Our minimum cage size required for dwarf hamsters is 80x50cm of unbroken floor space and 100x50cm for Syrians. Below is a selection of cages which meet or exceed these requirements.
Availability of good minimum sized cages can be limited at times, so we would recommend checking second hand selling sites too such as Facebook marketplace, Shpock etc. We may also occasionally have 2nd hand set-ups and accessories available for sale via our online shop.
Research has shown that larger enclosure sizes reduce the occurrence of stereotypical behaviours, such as bar chewing, in hamsters (Fischer et al., 2005), so you should always seek to exceed the minimum requirements where possible. There is no such thing as too much space for running, burrowing, foraging and exploring!
We also strongly advise providing a multi-chambered house in the cage for your hamster. These replicate the multi-chambered burrow your hamster would inhabit in the wild, with different sections for nesting and stashing food. These can be purchased from Amazon, Rodipet, and Getzoo.
Most hamsters will enjoy a wheel to run in, and we advise that you include one in their set-up. You should ensure it is large enough so that the animal does not have to arch their back when running in it:
Syrian hamsters – minimum wheel diameter 28cm
Dwarf hamsters – minimum wheel diameter 20cm
Standard pet shop sawdust and woodshavings are not recommended as these can cause respiratory issues. Paper, hemp, or aspen based bedding are suitable alternatives. Kaytee Clean & Cozy is our favourite substrate for hamsters as it is super soft and great for burrowing! A mixture of substrates can work well too for holding burrows/tunnels.
You should provide at least 6 inches of substrate in your hamster’s setup to allow for sufficient burrowing space. If you have a barred cage, adding perspex to the sides can increase the amount of substrate depth you can fit in – this site sells perspex sides for the Savic Plaza, Mamble 100 and Alaska cages: https://www.vikinglaser.co.uk/viking-laser/pets/cage-accessories/
As nesting material, we use either shredded teabag paper (bought in huge bales) or torn up loo roll, which is probably the cheapest/easiest option for most hamster carers!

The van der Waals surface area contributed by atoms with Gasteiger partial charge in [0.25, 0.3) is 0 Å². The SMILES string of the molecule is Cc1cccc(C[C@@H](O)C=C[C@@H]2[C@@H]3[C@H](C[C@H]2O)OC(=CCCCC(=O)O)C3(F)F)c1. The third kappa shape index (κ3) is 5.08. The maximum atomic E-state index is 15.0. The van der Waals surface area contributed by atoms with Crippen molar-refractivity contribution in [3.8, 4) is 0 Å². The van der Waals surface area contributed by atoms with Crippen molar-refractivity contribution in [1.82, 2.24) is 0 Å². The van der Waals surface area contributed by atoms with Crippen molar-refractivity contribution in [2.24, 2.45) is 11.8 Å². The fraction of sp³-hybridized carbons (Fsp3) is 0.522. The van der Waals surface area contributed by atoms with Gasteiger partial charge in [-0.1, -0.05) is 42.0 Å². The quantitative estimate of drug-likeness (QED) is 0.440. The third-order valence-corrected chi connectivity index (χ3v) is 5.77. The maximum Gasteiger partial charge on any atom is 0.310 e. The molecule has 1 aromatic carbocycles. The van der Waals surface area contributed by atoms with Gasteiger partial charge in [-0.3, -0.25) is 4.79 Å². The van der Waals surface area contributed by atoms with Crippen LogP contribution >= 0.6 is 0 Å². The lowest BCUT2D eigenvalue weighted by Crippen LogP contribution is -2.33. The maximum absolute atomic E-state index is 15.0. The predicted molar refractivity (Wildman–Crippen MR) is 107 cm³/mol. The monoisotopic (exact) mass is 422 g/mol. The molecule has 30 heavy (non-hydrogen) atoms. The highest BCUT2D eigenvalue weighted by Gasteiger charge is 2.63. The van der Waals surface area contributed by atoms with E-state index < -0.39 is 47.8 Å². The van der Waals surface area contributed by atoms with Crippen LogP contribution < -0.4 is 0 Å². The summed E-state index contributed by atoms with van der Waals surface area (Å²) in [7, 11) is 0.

Fluffy bedding is incredibly dangerous as hamsters can become tangled in it so this should never be used.
Hamsters should be fed a good quality mix, ideally tailored to their species, which replicates their wild diets. Good species specific mixes can be purchased via Rodipet (DE), Getzoo (DE), Erin’s Ark, Mixerama, Bunny Nature and Bear’s Hamsters. Small amounts of safe veg must also be provided, and occasional additional protein such as mealworms etc (essential if your mix doesn’t include any insect protein). A list of safe/unsafe foods for hamsters can be found here.
Treats and chews can help with bonding and keeping your hamster occupied, but shouldn’t be given too often. Here are some of our faves:
Hamsters love to burrow, dig, tunnel, run, climb and chew! Keep them happy by providing opportunities to carry out these natural behaviours. Here are some of our favourite enrichment ideas. These can be used in the cage or playpen:
– Burrow box or section of the cage, filled with your normal substrate or coco soil (use a cardboard box for a cheap option!)
– Sand bath (glass cookie jars or trays make great sand baths and we would advise having a sand bath/area in the cage at all times)
– Seed sprays such as flax, millet, dari, etc
– Hammocks (also great as fall breakers in taller cages)
– Tunnels/tubes large enough for your hamster to fit through with full cheek pouches!
– Scatter feeding (sprinkle hammy’s food around the cage, hide it in tubes, hammocks, and in a burrow box – make them forage!)
– A wheel should also always be provided (minimum diameter 28cm for Syrians and 20cm for Dwarves)
All hamsters should be given the opportunity to exercise outside of their main set-up, but we do not recommend placing your hamster in a ball for exercise.
For many hamsters, the experience of being confined to a plastic ball is very stressful. A ball prevents them from using their whiskers and sense of smell to get around, so they will often crash into furniture, walls, doors, etc at high speeds which can shock and even injure them. Plastic balls are also poorly ventilated, and most marketed for hamsters are far too small causing the hamster to run with a curved back leading to spinal issues over time.
Instead we recommend using a playpen to give your hamster a secure area to exercise in. In the pen, you can add toys and scatter food/treats, which the hamster is then free to explore using all of their senses!
A playpen is also an excellent way to bond with your hamster as you can easily reach in, offer them treats and allow them to run over your hands. We recommend using a kids’ ballpit (pictured) or storage cube panels.
Hamsters need lots of space, but it is also important to set up this space well with substrate, hides and enrichment to meet their needs. Check out the video on Setting up a Hamster Cage by Victoria Raechel and some photos of example set-ups below!
Use this checklist to help you make sure you have all the essentials ready when adopting a hammy!